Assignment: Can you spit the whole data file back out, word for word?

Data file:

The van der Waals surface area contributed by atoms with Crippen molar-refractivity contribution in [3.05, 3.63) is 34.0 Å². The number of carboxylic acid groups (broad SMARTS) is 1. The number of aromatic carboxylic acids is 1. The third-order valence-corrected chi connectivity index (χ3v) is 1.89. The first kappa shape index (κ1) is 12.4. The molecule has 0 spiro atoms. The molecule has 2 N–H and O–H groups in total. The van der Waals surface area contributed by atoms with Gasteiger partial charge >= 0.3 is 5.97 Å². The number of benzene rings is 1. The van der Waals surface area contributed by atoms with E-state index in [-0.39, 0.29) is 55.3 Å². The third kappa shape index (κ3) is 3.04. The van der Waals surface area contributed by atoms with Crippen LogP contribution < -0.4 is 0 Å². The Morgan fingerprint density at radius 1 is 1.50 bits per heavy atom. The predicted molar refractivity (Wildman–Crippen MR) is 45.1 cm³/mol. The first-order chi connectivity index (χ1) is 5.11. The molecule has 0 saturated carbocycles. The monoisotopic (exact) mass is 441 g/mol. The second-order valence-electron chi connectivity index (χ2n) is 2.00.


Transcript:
The van der Waals surface area contributed by atoms with Crippen molar-refractivity contribution in [3.05, 3.63) is 34.0 Å². The number of carboxylic acid groups (broad SMARTS) is 1. The number of aromatic carboxylic acids is 1. The third-order valence-corrected chi connectivity index (χ3v) is 1.89. The first kappa shape index (κ1) is 12.4. The molecule has 0 spiro atoms. The molecule has 2 N–H and O–H groups in total. The van der Waals surface area contributed by atoms with Gasteiger partial charge >= 0.3 is 5.97 Å². The number of benzene rings is 1. The van der Waals surface area contributed by atoms with E-state index in [-0.39, 0.29) is 55.3 Å². The third kappa shape index (κ3) is 3.04. The van der Waals surface area contributed by atoms with Crippen LogP contribution < -0.4 is 0 Å². The Morgan fingerprint density at radius 1 is 1.50 bits per heavy atom. The predicted molar refractivity (Wildman–Crippen MR) is 45.1 cm³/mol. The first-order chi connectivity index (χ1) is 5.11. The molecule has 0 saturated carbocycles. The monoisotopic (exact) mass is 441 g/mol. The second-order valence-electron chi connectivity index (χ2n) is 2.00.